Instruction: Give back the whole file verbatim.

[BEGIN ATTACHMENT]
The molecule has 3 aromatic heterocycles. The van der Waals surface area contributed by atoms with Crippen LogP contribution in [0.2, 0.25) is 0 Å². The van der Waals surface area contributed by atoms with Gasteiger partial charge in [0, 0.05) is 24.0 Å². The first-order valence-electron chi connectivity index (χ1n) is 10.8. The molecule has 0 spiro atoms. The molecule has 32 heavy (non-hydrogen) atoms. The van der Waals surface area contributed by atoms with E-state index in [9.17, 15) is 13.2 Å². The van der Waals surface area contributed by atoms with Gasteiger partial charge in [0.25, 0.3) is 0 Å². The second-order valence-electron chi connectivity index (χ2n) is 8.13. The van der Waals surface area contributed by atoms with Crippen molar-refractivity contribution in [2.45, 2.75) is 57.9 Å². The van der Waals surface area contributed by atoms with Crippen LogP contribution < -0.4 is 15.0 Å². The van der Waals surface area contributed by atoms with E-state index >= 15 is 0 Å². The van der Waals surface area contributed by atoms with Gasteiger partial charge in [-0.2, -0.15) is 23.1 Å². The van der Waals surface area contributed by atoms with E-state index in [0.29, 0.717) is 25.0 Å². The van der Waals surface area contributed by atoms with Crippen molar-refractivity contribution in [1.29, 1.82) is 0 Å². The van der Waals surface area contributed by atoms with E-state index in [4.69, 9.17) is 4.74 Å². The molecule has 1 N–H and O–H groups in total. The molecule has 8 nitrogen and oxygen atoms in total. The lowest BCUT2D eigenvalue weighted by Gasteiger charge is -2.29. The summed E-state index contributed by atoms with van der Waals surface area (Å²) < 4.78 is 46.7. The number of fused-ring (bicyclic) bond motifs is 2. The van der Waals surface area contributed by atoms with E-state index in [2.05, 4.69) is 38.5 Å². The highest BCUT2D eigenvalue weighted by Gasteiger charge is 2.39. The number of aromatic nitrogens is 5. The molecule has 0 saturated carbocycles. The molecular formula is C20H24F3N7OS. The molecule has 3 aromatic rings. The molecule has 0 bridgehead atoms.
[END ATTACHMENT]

The molecule has 3 aromatic heterocycles. The van der Waals surface area contributed by atoms with Crippen LogP contribution in [0.2, 0.25) is 0 Å². The van der Waals surface area contributed by atoms with Gasteiger partial charge in [0, 0.05) is 24.0 Å². The first-order valence-electron chi connectivity index (χ1n) is 10.8. The molecule has 0 spiro atoms. The molecule has 32 heavy (non-hydrogen) atoms. The van der Waals surface area contributed by atoms with E-state index in [9.17, 15) is 13.2 Å². The van der Waals surface area contributed by atoms with Gasteiger partial charge in [0.25, 0.3) is 0 Å². The second-order valence-electron chi connectivity index (χ2n) is 8.13. The van der Waals surface area contributed by atoms with Crippen molar-refractivity contribution in [2.45, 2.75) is 57.9 Å². The van der Waals surface area contributed by atoms with Crippen LogP contribution < -0.4 is 15.0 Å². The van der Waals surface area contributed by atoms with E-state index >= 15 is 0 Å². The van der Waals surface area contributed by atoms with Gasteiger partial charge in [-0.2, -0.15) is 23.1 Å². The van der Waals surface area contributed by atoms with E-state index in [0.29, 0.717) is 25.0 Å². The van der Waals surface area contributed by atoms with Crippen molar-refractivity contribution in [1.29, 1.82) is 0 Å². The van der Waals surface area contributed by atoms with E-state index in [4.69, 9.17) is 4.74 Å². The molecule has 1 N–H and O–H groups in total. The molecule has 8 nitrogen and oxygen atoms in total. The lowest BCUT2D eigenvalue weighted by Gasteiger charge is -2.29. The summed E-state index contributed by atoms with van der Waals surface area (Å²) < 4.78 is 46.7. The number of fused-ring (bicyclic) bond motifs is 2. The van der Waals surface area contributed by atoms with E-state index in [2.05, 4.69) is 38.5 Å². The highest BCUT2D eigenvalue weighted by Gasteiger charge is 2.39. The number of aromatic nitrogens is 5. The molecule has 0 saturated carbocycles. The molecular formula is C20H24F3N7OS. The molecule has 3 aromatic rings. The molecule has 0 bridgehead atoms.